They also requested a detailed breakdown of projected labor costs and time-line schedule for the project. All this before the job is awarded, mind you. Maybe responding to such requests is considered by some to be fun or a challenge even. Or necessary by others. A contractor with a good name and enough business to get along should see it as not the way to get good work. Good as in profitable, hassle-free, long-term client relationship. Bid only if you have nothing else to do and need to feel busy. Sometimes the request for bid contains only general recommendations, saying something like: “ One rack cabinet by manufacturer A, B or C, with suitable amplifiers of brand D, E, or F, and loudspeaker clusters made by G, H or I.” Not even the quantity of components is specified, never mind the desired sound pressure level or amplifier power requirements. This means that the bidder must actually design their system for free. Who, pray tell, will get to choose the winning system and on what basis? Do you really think it will be the best system? So it won’t be your system. So why bother bidding? Despite most bid requests’ advice such as: “The objective is not to be the lowest bid, but provide the system that delivers the highest degree of function and quality vs. price.” fact is they’re going to go with the lowest price.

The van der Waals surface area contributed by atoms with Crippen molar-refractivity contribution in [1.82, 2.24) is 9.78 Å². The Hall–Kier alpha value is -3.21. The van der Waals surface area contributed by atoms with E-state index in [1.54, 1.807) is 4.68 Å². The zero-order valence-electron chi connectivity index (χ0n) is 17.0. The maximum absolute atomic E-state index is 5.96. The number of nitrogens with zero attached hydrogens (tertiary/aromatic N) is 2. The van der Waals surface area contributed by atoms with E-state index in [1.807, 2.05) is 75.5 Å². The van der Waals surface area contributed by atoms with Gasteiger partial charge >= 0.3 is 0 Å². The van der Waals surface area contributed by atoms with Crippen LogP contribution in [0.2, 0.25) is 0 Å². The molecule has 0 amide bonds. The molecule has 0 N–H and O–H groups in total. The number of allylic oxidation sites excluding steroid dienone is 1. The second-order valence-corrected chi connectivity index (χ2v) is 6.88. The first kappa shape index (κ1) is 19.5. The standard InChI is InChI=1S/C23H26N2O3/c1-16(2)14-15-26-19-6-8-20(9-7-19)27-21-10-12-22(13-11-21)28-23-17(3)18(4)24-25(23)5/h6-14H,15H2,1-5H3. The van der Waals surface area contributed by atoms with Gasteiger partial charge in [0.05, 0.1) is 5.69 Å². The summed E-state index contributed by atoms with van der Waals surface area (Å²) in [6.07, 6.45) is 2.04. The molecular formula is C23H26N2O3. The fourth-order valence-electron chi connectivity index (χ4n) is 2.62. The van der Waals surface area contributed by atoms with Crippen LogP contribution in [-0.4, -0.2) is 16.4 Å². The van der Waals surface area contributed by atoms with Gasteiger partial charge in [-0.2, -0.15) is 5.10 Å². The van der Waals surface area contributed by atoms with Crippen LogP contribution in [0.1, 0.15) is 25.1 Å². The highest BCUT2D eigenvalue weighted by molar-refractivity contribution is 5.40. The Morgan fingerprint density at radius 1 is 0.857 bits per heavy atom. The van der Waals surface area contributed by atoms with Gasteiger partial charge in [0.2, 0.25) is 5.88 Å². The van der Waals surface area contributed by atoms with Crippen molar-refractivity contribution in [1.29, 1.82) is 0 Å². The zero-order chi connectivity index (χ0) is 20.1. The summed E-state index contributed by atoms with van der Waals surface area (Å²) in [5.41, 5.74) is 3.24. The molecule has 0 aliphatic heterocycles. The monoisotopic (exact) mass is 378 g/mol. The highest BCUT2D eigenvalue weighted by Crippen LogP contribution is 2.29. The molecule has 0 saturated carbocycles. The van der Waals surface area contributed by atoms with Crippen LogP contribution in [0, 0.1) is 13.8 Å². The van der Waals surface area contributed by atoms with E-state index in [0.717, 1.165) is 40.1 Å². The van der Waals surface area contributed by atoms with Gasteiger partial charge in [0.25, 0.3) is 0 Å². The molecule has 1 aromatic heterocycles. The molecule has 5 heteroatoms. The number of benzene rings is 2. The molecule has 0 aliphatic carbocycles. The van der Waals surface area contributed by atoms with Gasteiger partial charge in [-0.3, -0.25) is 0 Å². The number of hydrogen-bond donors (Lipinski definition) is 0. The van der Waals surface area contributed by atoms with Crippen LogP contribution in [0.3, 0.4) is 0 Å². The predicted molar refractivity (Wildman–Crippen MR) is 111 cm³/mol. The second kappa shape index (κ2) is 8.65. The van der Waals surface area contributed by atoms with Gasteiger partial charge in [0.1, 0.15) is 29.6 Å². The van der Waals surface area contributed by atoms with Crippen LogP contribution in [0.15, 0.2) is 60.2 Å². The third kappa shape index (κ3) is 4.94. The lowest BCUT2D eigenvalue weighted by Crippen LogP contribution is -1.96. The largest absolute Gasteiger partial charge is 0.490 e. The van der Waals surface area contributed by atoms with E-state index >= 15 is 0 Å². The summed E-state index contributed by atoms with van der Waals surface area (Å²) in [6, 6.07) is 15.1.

If that was not the case, the owner would have asked the consultant to pick some qualified contractors and then choose among them based on criteria such as which one has the biggest ears, or the most hair or which one might be most easily persuaded to throw in some extras.